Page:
Get cultured on meat

Are you repulsed by the idea of lab-grown meat? The very thought is uncomfortable for a lot of people. It’s seen as unnatural, often called “frankenmeat” and perceived as a perversion of the purity of natural meat. I do not hold these views. Not only do I think there is nothing wrong with cultured meat, I think this is the way of the future, due to potential health benefits, environmental effects and more ethical treatment of animals.

This is not some speculative science fiction talk. Cultured (or in vitro) meat exists. Companies like Memphis Meats are on the frontline of this technology. By utilizing stem cell technology, the company can culture meats including beef, pork and chicken. By adding a protein that promotes tissue growth, tons of meat can be made from only a few cells. The major factor keeping this product out of stores is the cost. However, the price of producing the meat is lowering over time — and it won’t be long until its prices compete with those of natural meat products.

Cultured meat is not that different than normal meat. It is produced from naturally occurring cells. The difference is cultured meat is healthier. Red meats have been found to increase risks of type 2 diabetes, coronary heart disease and even Alzheimer’s disease. By culturing the meat, the factors that cause health problems can be removed. For example, L-carnitine is a substance that is found naturally in red meat that causes hardening of blood vessels and increases the risk for heart disease. That and many other things can be removed to decrease the negative health effects that result from eating red meat. In addition to getting rid of negative aspects of consuming meat, you can also add healthy elements, such as adding omega-3 fatty acid which you can find in other meats like salmon.  

In the factory farm system, animals are stuffed together in filthy and cramped conditions. As a result, animals get sick and their meat becomes contaminated. To combat this, animals are given antibiotics to prevent disease. This presents health problems in humans such as superbugs, that could be resistant to antibiotics. Since cultured meat is grown in sterilized lab conditions, it is very clean.

The next reason cultured meat is the way of the future is the environmental benefits. Agriculture is a major contributor to global warming and environmental damage. According to an analysis by the United Nations, cattle agriculture alone causes 65 percent of nitrous oxide pollution. Nitrous oxide from cattle manure has 296 times the Global Warming Potential of CO2. In addition to this, the study found that cattle farming contributes to 37 percent of human-related methane (23 times the Global Warming Potential of CO2) emissions and is a leading cause of ammonia pollution, which is a contributor to acid rain.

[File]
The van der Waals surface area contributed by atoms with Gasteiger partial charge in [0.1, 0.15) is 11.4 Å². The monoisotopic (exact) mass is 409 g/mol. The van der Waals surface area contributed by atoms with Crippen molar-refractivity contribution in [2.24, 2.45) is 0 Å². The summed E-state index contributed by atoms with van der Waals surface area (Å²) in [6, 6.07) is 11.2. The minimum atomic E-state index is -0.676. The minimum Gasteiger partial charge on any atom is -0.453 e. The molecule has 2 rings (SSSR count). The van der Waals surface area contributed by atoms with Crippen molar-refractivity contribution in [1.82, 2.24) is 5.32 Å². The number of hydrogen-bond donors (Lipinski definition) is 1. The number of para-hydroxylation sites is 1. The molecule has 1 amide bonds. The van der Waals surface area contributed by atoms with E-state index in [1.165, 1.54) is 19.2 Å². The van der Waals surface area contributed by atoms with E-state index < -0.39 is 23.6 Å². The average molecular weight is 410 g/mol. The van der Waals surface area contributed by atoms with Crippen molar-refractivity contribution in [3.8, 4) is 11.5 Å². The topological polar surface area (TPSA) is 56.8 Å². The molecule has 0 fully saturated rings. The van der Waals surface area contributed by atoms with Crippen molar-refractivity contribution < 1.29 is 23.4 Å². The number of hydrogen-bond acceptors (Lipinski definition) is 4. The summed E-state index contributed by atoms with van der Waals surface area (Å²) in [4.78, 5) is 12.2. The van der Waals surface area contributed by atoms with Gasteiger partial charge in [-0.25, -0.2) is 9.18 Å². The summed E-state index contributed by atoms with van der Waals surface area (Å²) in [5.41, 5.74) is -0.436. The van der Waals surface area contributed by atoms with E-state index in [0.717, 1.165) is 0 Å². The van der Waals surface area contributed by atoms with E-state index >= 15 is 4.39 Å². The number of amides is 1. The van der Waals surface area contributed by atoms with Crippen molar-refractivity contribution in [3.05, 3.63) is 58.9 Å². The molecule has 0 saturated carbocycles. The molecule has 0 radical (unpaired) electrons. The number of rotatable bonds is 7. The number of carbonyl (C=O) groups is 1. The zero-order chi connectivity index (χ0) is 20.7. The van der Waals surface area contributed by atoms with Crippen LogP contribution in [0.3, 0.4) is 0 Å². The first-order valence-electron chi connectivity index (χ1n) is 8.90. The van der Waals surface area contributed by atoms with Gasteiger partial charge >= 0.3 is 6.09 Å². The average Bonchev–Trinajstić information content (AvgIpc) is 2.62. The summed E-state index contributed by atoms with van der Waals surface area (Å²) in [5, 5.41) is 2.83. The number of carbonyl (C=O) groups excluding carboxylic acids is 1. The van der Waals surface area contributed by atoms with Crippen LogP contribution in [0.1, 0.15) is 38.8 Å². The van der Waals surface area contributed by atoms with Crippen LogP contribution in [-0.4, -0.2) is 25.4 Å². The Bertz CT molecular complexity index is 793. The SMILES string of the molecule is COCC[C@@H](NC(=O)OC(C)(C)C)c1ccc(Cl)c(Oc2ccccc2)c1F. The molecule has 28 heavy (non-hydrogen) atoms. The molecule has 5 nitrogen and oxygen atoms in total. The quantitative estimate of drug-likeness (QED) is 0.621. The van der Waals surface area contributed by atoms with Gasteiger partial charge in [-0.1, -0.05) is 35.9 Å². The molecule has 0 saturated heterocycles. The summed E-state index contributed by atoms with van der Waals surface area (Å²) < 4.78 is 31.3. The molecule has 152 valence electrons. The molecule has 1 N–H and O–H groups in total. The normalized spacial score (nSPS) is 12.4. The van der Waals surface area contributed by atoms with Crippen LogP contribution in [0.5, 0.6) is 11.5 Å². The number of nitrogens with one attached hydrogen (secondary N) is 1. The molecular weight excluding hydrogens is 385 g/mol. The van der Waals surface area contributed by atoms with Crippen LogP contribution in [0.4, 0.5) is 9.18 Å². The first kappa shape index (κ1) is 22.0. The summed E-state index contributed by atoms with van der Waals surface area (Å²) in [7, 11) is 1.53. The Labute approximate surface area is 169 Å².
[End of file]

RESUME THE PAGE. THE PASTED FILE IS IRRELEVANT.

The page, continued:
Cattle farming now also takes up 30 percent of the Earth’s land surface and 70 percent of the Amazon rainforest has been turned to farmland. Researchers have found that cultured meat would require miniscule amounts of land compared to big agriculture — and the production process would be a significantly smaller contributor to CO2 emissions.

When you see the conditions of animals and the clear environmental damage, it is hard to make a case that our current methods are ethical and need no change. With our increasing knowledge of the damage we are doing to the planet — and our increasing ability to make a change to combat these problems — it is an ethical imperative that we change our ways. The technology is coming to really make a difference on this issue. If we do not act, we are denying the people of tomorrow the healthy and bright future that everyone deserves.

We do not need things to be wholly natural to make healthier decisions for the Earth and our health. Even factory farming isn’t natural when you consider farming conditions, growth hormones and genetic modification. Our current path in the meat industry is an unnatural and immoral monster that is wreaking havoc on our planet. We have the means to make a difference. Even if the thought of cultured meats makes you uneasy, look at the science behind the issue. It is clear something needs to be done.

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2 comments on “Get cultured on meat
  1. I’m vegan, but since laboratory-grown meat will spare animals from pain and suffering and minimize the meat industry’s enormous environmental footprint, I’m all for it. And I would think that people who eat the flesh of animals who were crammed in feces-filled factory farms, fed antibiotics and hormones, hung upside down and bled to death, and then dismembered, will have no problem eating meat that was humanely created from cells in a laboratory dish, without polluting the planet. But until in-vitro meat becomes widely available, people can enjoy the great-tasting, healthy, humane, and environmentally friendly vegan meats that are currently on the market.

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